New season starts with hope and optimism for all

Have you ever been isolated with an over-anxious child?

You get exhausted trying to keep up with the frenetic flow of movement. The constant chattering. An excitement level inside that kid that is palpable, like there is an inner demon trying desperately to get out of its host body and roam free and wild.

Yeah, that’s how our master of all things technological, Shaun Lambert, has been the past few weeks.

You see, Shaun is a fan of the Seattle Seahawks. No, no, no. Not one of those fans we’ve all seen over the years — the ones who jump from team bandwagon to team bandwagon, depending on which team looks most dominant in a given season (or, from game to game, in some instances). Shaun grew up in Alaska, so the team closest to him was Seattle. He’s been a fan for life, and if you have any knowledge of Seattle’s history over the years, that constituted a lot of bumps, bruises and heckling from a certain bald, albeit handsome, newspaper editor.

We watched last year’s Super Bowl together at my house, and though he was a bit of a nervous wreck throughout the day leading up to kickoff, he was all smiles for the vast majority of Seattle’s 43-8 dismantling of Peyton Manning’s Denver Broncos. The friend in me felt good for Shaun, watching as his football dreams became a reality. The guy in me had a different outward response.

“Talk to me when the Seahawks have won two,” I said, pointing out that my favorite team, the Baltimore Ravens, have done just that.

“Right now, I’m happy with one,” he answered with a huge smile on his face.

But, of course, while Shaun might be happy with the one, he is certainly not content. He has been anticipating this new season since the final seconds ticked off the clock in last year’s Super Bowl, and is carrying himself with a confidence level I haven’t seen from him since he last bored me to tears with a story about his legendary prowess playing World of Warcraft.

Long story short, Shaun is positively convinced his Seahawks are destined to win another Super Bowl this year, and I am positively convinced I can ridicule him and his team until... well, I don’t want to put a finish line to this exercise. I just want to ridicule him and his team as long as I can.

But that’s one of the things that makes professional football so addictive to men.

Yes, wrapping your metaphorical heart around a team can make you feel invested in it, and you follow every transaction and move they make, hoping against hope that this will be the decision that catapaults your team to “the promised land.” And there’s no doubt that the strategies in the game keep your attention if you’re a big fan.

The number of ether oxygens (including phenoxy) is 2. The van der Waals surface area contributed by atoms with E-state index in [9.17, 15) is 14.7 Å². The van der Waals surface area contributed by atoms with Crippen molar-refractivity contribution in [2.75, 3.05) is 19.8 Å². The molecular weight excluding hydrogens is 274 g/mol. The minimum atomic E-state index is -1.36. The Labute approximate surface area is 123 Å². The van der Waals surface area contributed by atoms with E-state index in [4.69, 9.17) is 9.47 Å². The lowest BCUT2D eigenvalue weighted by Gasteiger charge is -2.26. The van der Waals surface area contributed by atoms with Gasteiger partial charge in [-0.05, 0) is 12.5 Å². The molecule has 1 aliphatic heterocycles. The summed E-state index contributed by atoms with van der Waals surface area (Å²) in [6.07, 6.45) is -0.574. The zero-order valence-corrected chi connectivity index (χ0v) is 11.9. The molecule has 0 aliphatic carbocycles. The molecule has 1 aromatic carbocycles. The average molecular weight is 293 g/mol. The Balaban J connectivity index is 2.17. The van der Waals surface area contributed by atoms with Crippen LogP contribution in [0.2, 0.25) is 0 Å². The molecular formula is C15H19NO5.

But there’s possibly no better fun for a fan of the NFL than to ridicule your friends if their teams are struggling.

For example, I have one friend (who shall remain anonymous, but his name rhymes with “Rave Dussell”) who is a huge fan of the Atlanta Falcons. He follows every move they make, watches tons of college football so he can figure out which players would fit best with his team in the future and enters contests online to win Falcons memorabilia every chance he gets.

In short, he is what every NFL franchise hopes their fans to be across the board — loyal, committed and dedicated.

The two of us have a natural rivalry since Falcons quarterback Matt Ryan and Ravens quarterback Joe Flacco both came into the league the same year, and each have had their share of successes. Those two quarterbacks will likely be compared to each other long after their playing careers have ended, and I suspect that old Rave Dussell and I will be arguing about their playing careers for many years after that.

And though last year’s Ravens finished a disappointing 8-8 for the year, I did find comfort that the Falcons finished 4-12, allowing me the opportunity to rip apart Rave’s team every chance I had.

And, oh, I ripped.

So, with a new season comes new optimism for all. Shaun is convinced Seattle will win another Super Bowl. Rave is certain that Atlanta will stand in Shaun’s way. And I am standing in the corner greedily rubbing my hands together, knowing that at least one of those two will feel pain when their team is eliminated from its championship aspirations and I will be able to pounce.

But what about my own team’s fortunes, you might ask? Aren’t I afraid of getting ridiculed if my Ravens come up short?

Not afraid at all. I was brought up by a father who loved to ridicule, and I played competitive sports for years before graduating Marine Corps boot camp from Parris Island. I have been tormented by the best, faithful readers, and have been conditioned since birth to take verbal lashings at every turn.

Come at me.

Regardless, the National Football League is now back, and the next five months will be filled with spectacular plays, bone-crushing hits and hyperbole in every barber shop across these fruited plains. Everyone starts the season 0-0 and the fans hope that if their players stay healthy, a few bounces go their way and a few young guys step up to become stars their respective teams can go all the way.

Only one team will, of course. And I’m praying it’s not the Falcons or Seahawks... and, yeah, the Steelers.